We recently wrote about how many different elements have to come together for one of *THOSE* perfect evenings at the ballet. Designs and, in particular, costumes, play a big part in creating a mood, helping dancers express themselves and inhabit their roles. They come in all shapes, colours and fabrics: from vaporous Romantic skirts to Balanchine’s Black & White “leotard ballets” and everything in between, including tutus, of course. Despite being notoriously impractical, classical tutus have been around for over 100 years and they continue to retain their allure. When we asked costume designer extraordinaire Yumiko Takeshima how she felt about them, she said:
I love big productions and costumes in general, like the Swan Lake costumes, I love them. I think they should stay, there should be optionsâ€¦
We also asked each of you to pick a favourite ballet costume. In this slideshow we look at some of your top choices. And some of the quirkiest ones too!
Yumiko Alicia Leotard Promotion Results:
Thanks to everyone who participated in this competition! We received many wonderful entries via email and comment. As usual, it was hard to pick only two entries, yet, after much deliberation we are pleased to announce the winners:
1) Wiebke Schuster who emailed the following entry:
My absolute favorite costume lately, is from the Pacific Northwest Ballet’s production of Mark Morris’ Pacific, currently part of the Contemporary 4 program.Â I love how everything underlines the heritage of the Northwest, from the music to the colors of the costumes, to the movement and how the fabric moves. The skirts for the male dancers, maybe a gutsy choice but then again – it’s Mark Morris! Talk about gutsy! The man is seriously one of the great ones in our generations who is not afraid to take a risk to push the development of classical ballet as well as modern dance. The costumes might be simple, but the purity and flow complement the complex structure of the choreography perfectly well. They flatter the beautiful dancers of PNB, who have such striking athleticism and glowing artistry (…)
2) Ellen Barlow who posted the following comment:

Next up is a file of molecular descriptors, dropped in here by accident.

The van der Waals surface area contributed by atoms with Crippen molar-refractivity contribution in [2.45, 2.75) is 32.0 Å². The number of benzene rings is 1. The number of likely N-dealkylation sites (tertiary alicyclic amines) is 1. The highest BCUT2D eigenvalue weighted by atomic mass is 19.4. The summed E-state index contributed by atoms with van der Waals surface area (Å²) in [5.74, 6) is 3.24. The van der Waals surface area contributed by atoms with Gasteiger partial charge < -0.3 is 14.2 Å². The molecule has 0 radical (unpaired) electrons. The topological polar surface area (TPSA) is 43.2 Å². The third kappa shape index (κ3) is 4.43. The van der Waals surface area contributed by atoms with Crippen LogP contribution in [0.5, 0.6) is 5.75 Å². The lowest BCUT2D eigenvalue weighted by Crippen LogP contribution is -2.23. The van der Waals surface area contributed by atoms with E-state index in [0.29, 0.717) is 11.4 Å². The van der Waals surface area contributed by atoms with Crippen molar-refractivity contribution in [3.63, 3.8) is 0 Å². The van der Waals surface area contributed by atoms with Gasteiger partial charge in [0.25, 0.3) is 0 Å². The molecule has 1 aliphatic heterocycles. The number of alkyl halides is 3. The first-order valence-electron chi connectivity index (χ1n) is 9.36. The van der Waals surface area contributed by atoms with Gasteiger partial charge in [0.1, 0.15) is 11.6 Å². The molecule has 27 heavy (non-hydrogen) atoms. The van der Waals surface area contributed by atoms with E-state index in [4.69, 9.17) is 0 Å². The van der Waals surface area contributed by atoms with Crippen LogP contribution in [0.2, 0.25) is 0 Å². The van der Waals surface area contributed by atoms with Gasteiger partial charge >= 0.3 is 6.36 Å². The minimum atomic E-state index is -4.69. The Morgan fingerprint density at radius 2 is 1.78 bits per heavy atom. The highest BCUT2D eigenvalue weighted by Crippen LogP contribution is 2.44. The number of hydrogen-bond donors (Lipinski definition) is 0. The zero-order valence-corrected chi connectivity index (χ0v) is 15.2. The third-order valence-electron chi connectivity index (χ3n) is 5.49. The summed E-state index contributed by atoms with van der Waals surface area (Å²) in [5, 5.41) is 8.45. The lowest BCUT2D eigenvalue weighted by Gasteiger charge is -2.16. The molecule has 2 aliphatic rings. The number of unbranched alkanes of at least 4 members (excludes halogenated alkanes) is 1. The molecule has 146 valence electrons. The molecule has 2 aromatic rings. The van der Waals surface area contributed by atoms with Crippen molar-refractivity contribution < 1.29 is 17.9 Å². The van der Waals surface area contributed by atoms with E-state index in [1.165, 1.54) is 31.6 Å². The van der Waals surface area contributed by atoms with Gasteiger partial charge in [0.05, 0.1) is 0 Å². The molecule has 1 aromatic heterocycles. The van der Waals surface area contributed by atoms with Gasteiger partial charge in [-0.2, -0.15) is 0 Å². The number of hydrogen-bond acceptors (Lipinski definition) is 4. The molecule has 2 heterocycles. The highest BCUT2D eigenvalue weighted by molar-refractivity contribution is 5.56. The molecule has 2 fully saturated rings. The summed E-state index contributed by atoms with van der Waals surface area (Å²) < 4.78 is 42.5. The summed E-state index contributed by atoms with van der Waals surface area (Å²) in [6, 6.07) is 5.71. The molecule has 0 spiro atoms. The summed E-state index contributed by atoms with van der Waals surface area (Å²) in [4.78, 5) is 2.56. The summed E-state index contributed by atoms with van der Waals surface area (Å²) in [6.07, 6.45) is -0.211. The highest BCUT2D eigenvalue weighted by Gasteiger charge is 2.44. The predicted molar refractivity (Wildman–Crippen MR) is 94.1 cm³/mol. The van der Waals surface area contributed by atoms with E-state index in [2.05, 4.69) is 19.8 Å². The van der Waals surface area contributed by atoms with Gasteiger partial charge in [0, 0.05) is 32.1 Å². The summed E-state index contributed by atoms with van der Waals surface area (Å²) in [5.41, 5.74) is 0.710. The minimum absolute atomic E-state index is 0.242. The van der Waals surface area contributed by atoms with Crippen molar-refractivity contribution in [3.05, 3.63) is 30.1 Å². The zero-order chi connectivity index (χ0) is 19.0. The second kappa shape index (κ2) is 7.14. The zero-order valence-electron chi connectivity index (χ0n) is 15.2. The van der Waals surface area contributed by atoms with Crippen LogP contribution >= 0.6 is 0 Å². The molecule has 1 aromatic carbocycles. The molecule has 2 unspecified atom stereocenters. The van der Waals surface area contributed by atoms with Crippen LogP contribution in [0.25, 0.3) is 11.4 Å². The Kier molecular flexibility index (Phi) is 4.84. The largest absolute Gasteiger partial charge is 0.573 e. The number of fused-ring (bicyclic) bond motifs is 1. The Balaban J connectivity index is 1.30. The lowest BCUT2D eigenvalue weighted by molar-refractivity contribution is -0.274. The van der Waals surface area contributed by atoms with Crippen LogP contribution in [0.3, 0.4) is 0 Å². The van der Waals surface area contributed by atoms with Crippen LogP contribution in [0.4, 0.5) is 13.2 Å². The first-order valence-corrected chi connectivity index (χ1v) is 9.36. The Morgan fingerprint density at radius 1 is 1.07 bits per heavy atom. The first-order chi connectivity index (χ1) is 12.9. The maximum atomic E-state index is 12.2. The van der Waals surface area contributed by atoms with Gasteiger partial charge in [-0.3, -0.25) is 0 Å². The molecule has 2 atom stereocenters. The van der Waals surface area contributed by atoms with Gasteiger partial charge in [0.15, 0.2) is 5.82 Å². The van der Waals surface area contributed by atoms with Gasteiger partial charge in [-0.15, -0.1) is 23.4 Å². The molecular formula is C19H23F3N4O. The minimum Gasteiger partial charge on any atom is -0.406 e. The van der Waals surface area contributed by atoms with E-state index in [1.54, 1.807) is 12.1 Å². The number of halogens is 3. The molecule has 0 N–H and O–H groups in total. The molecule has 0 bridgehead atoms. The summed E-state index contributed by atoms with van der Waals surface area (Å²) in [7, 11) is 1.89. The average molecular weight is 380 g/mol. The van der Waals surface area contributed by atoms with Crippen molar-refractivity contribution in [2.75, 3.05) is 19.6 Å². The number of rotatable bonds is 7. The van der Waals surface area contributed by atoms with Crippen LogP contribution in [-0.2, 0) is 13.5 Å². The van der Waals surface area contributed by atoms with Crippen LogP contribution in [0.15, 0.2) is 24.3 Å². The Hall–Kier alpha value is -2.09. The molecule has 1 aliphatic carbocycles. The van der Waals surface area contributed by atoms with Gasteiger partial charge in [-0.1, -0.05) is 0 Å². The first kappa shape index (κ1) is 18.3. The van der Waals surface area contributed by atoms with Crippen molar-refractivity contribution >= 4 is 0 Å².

This is a tough one. I think itâ€™s tied between Balanchineâ€™s Serenade and Balanchineâ€™s Rubies from Jewels. The long romantic tutus used in Serenade are so elegant and match the music perfectly. The simple and few layers of blue tulle move with the dancers as they move to Tchaikovskyâ€™s brilliant Serenade in C, exposing their grace and beauty. Iâ€™ve never felt so beautiful as when the curtain opened on us and we had our hands blocking the light to our faces and were wearing those gorgeous costumes. The Rubies costumes are simply decadent. The color is rich, the skirts are short and sensual, and the curtain opens on dancers drenched in red. So gorgeous.
Congratulations Ladies! We’ll be in touch by email soon.
If your entry was not picked this time, donâ€™t worry. Check back for further Yumiko promotions soon!
With special thanks to all ballet companies credited in this slideshow.
Ballet and fashion have not always been great bedfellows. Designing garments for stage that are capable of being both comfortable and allowing full freedom of movement has proved a challenge for many.
Good point – although we did mention some of them, we glossed over others when copying the quotes from readers – we’ll have to owe one to Rose, Walker & Co.!
Hi ladies, love your post, as usual, but the costume DESIGNERS are artists in their own right and merit a mention by name, don’t you think? e.g. Jurgen Rose for Onegin, David Walker for The Dream.